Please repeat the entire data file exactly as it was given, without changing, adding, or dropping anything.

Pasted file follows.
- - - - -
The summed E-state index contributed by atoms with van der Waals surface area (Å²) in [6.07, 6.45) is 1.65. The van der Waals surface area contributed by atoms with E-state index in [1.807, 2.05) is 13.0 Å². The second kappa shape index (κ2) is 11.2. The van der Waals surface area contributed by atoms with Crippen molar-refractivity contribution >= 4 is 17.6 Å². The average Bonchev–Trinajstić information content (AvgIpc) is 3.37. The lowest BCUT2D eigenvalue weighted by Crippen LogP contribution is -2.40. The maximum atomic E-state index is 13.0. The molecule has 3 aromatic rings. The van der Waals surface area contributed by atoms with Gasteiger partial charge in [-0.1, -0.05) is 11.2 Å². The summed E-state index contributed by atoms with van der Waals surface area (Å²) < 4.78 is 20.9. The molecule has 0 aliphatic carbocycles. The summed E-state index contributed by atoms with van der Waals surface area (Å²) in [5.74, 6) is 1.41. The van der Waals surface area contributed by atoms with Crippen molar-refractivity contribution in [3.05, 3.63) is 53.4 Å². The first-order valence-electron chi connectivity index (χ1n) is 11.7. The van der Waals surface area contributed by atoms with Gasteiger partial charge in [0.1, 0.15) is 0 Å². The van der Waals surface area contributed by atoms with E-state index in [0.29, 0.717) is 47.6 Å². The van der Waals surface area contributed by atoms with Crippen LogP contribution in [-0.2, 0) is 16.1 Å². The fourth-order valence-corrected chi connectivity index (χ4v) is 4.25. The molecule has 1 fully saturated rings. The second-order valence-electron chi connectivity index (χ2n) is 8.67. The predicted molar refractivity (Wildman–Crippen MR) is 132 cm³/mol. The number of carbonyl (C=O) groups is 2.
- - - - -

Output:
The summed E-state index contributed by atoms with van der Waals surface area (Å²) in [6.07, 6.45) is 1.65. The van der Waals surface area contributed by atoms with E-state index in [1.807, 2.05) is 13.0 Å². The second kappa shape index (κ2) is 11.2. The van der Waals surface area contributed by atoms with Crippen molar-refractivity contribution >= 4 is 17.6 Å². The average Bonchev–Trinajstić information content (AvgIpc) is 3.37. The lowest BCUT2D eigenvalue weighted by Crippen LogP contribution is -2.40. The maximum atomic E-state index is 13.0. The molecule has 3 aromatic rings. The van der Waals surface area contributed by atoms with Gasteiger partial charge in [-0.1, -0.05) is 11.2 Å². The summed E-state index contributed by atoms with van der Waals surface area (Å²) < 4.78 is 20.9. The molecule has 0 aliphatic carbocycles. The summed E-state index contributed by atoms with van der Waals surface area (Å²) in [5.74, 6) is 1.41. The van der Waals surface area contributed by atoms with Crippen molar-refractivity contribution in [3.05, 3.63) is 53.4 Å². The first-order valence-electron chi connectivity index (χ1n) is 11.7. The van der Waals surface area contributed by atoms with Gasteiger partial charge in [0.1, 0.15) is 0 Å². The van der Waals surface area contributed by atoms with E-state index in [0.29, 0.717) is 47.6 Å². The van der Waals surface area contributed by atoms with Crippen LogP contribution in [-0.2, 0) is 16.1 Å². The fourth-order valence-corrected chi connectivity index (χ4v) is 4.25. The molecule has 1 fully saturated rings. The second-order valence-electron chi connectivity index (χ2n) is 8.67. The predicted molar refractivity (Wildman–Crippen MR) is 132 cm³/mol. The number of carbonyl (C=O) groups is 2.